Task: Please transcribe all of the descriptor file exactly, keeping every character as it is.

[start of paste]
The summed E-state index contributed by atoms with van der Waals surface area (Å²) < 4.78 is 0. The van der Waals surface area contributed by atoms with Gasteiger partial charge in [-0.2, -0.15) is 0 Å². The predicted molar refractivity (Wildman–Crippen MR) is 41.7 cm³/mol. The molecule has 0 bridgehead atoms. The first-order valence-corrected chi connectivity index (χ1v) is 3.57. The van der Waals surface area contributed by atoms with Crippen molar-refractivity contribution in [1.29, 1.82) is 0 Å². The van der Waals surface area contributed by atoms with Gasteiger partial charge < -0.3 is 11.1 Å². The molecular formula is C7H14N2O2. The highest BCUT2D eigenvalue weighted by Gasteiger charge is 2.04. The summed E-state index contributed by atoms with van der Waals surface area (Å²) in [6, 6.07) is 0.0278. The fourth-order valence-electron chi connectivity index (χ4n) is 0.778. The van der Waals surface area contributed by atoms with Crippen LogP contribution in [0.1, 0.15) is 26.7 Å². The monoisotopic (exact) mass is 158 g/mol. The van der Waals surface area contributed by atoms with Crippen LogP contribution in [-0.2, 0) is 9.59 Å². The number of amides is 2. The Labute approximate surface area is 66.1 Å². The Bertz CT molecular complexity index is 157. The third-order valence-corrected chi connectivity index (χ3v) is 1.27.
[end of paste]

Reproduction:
The summed E-state index contributed by atoms with van der Waals surface area (Å²) < 4.78 is 0. The van der Waals surface area contributed by atoms with Gasteiger partial charge in [-0.2, -0.15) is 0 Å². The predicted molar refractivity (Wildman–Crippen MR) is 41.7 cm³/mol. The molecule has 0 bridgehead atoms. The first-order valence-corrected chi connectivity index (χ1v) is 3.57. The van der Waals surface area contributed by atoms with Crippen molar-refractivity contribution in [1.29, 1.82) is 0 Å². The van der Waals surface area contributed by atoms with Gasteiger partial charge < -0.3 is 11.1 Å². The molecular formula is C7H14N2O2. The highest BCUT2D eigenvalue weighted by Gasteiger charge is 2.04. The summed E-state index contributed by atoms with van der Waals surface area (Å²) in [6, 6.07) is 0.0278. The fourth-order valence-electron chi connectivity index (χ4n) is 0.778. The van der Waals surface area contributed by atoms with Crippen LogP contribution in [0.1, 0.15) is 26.7 Å². The monoisotopic (exact) mass is 158 g/mol. The van der Waals surface area contributed by atoms with Crippen LogP contribution in [-0.2, 0) is 9.59 Å². The number of amides is 2. The Labute approximate surface area is 66.1 Å². The Bertz CT molecular complexity index is 157. The third-order valence-corrected chi connectivity index (χ3v) is 1.27.